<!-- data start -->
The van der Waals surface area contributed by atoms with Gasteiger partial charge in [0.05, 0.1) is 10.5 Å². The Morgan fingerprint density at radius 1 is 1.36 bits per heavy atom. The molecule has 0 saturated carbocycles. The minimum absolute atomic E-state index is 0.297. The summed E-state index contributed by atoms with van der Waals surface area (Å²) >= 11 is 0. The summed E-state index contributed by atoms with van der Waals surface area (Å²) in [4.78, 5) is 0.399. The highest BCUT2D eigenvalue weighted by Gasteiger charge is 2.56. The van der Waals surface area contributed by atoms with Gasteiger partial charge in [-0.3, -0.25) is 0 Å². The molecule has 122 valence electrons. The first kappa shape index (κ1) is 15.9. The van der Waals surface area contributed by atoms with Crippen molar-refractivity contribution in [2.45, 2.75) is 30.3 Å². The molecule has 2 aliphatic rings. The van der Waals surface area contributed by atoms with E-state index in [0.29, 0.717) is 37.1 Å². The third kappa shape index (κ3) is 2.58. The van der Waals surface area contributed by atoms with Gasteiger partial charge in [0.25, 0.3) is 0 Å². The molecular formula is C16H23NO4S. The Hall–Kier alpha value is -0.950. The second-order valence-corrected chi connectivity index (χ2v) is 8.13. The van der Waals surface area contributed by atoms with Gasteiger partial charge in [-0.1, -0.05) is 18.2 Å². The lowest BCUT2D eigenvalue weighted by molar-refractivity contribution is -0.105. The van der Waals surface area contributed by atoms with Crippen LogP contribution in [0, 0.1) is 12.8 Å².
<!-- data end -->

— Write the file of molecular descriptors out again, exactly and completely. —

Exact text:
The van der Waals surface area contributed by atoms with Gasteiger partial charge in [0.05, 0.1) is 10.5 Å². The Morgan fingerprint density at radius 1 is 1.36 bits per heavy atom. The molecule has 0 saturated carbocycles. The minimum absolute atomic E-state index is 0.297. The summed E-state index contributed by atoms with van der Waals surface area (Å²) >= 11 is 0. The summed E-state index contributed by atoms with van der Waals surface area (Å²) in [4.78, 5) is 0.399. The highest BCUT2D eigenvalue weighted by Gasteiger charge is 2.56. The van der Waals surface area contributed by atoms with Gasteiger partial charge in [-0.3, -0.25) is 0 Å². The molecule has 122 valence electrons. The first kappa shape index (κ1) is 15.9. The van der Waals surface area contributed by atoms with Crippen molar-refractivity contribution in [2.45, 2.75) is 30.3 Å². The molecule has 2 aliphatic rings. The van der Waals surface area contributed by atoms with E-state index in [0.29, 0.717) is 37.1 Å². The third kappa shape index (κ3) is 2.58. The van der Waals surface area contributed by atoms with Gasteiger partial charge in [0.25, 0.3) is 0 Å². The molecular formula is C16H23NO4S. The Hall–Kier alpha value is -0.950. The second-order valence-corrected chi connectivity index (χ2v) is 8.13. The van der Waals surface area contributed by atoms with Gasteiger partial charge in [-0.1, -0.05) is 18.2 Å². The lowest BCUT2D eigenvalue weighted by molar-refractivity contribution is -0.105. The van der Waals surface area contributed by atoms with Crippen LogP contribution in [0, 0.1) is 12.8 Å².